Establishing an organisation with the involvement of regional stakeholders has allowed StädteRegion Aachen to foster a forum that enables constructive dialogue between the regions. This is critical to reach common agreements on mobility aims.
The traffic simulation model, which has progressed substantially, is a case in point. Following an intensive co-ordination process with the municipalities, the state road works firm and the public transport authority (during which a base year of 2010 was agreed) forecast simulations were performed. Many are already complete with more underway.
Using data from the database platform, the model is able to compare changes in the transport system to see how it affects urban mobility in the city. The results allow a set of commonly agreed mobility indicators (such as modal splits, commuter flows, etc.,) to be filled with data and analysed.
‘A lot of facts are still unknown regarding the urban mobility situation in the region,’ says StädteRegion Aachen’s Claudia Strauch. ‘This collection of valuable data will support the SUMP process and inform important discussions. As a planning instrument that has also been agreed by regional stakeholders, it underlines and strengthens the culture of consensus and co-operation.’
StädteRegion Aachen expects a report showing some of the results of the modelling to be completed in September 2014. The report will be used as the basis for a SUMP training workshop with the regional municipalities and to spark discussions on regional aims.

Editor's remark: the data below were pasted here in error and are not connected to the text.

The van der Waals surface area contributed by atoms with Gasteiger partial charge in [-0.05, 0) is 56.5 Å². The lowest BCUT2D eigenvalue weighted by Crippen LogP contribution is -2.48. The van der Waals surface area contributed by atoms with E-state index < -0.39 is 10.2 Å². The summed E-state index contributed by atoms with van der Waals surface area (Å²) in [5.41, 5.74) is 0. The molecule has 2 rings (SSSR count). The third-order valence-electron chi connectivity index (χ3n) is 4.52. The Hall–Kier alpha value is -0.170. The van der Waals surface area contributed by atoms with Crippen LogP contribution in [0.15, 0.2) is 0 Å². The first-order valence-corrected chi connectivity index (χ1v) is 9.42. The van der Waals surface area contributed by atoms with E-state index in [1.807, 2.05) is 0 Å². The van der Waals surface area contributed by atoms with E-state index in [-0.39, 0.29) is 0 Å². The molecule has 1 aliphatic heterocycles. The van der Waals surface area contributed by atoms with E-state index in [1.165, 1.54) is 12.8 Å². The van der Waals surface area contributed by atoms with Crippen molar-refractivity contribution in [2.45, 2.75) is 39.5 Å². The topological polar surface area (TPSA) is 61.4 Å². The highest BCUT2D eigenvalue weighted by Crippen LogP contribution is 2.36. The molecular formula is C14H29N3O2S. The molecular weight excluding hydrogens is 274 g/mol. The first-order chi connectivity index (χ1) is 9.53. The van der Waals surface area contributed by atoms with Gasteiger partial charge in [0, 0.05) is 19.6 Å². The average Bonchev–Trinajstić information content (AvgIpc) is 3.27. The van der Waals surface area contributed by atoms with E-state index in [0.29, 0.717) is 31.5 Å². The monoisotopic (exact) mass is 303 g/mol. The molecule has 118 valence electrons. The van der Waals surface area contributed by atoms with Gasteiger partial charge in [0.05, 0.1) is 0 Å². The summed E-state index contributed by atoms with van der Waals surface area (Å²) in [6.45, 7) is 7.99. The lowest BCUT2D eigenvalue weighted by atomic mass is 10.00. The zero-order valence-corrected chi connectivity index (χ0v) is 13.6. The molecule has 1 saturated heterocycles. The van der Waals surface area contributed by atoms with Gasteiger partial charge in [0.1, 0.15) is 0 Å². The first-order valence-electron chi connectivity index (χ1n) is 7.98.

The regional SUMP is planned to be ready by May 2015, two and a half years after the start of the project. This will also include details of the first co-ordinated measures to be implemented, a regional electromobility strategy and the first results of the regional SUMP.
As with any process, unforeseen delays can occur. The city of Aachen’s SUMP process was expected to last two years and conclude in the summer of 2014. However, the process overran, which had a knock-on effect on the regional SUMP; StädteRegion Aachen was planning to use some of the city’s SUMP components to input into its own plan.
Reaching agreements on the traffic model and database platform were also complex and time-consuming. StädteRegion’s SUMP process is voluntary and depends on the co-operation and attendance to meetings of representatives of all partners.
‘At a regional level, particularly for small municipalities, this was sometimes very difficult as they did not have the staff resources at their disposal,’ says Strauch. ‘That is why the agreement on a traffic simulation model, despite some delay, was a major success and served as a milestone in a very complex process.’
During the initiation of the SUMP process it also became clear that many of the partners saw the development of mobility solutions from a different perspective.
‘It was very difficult to reach a consensus between the cities on common themes that are regionally significant. They have their own transport policies and plans, which may conflict,’ Strauch says. ‘Our experience shows that this is why it is necessary to have professional co-ordination and a comprehensive overview of the entire process.’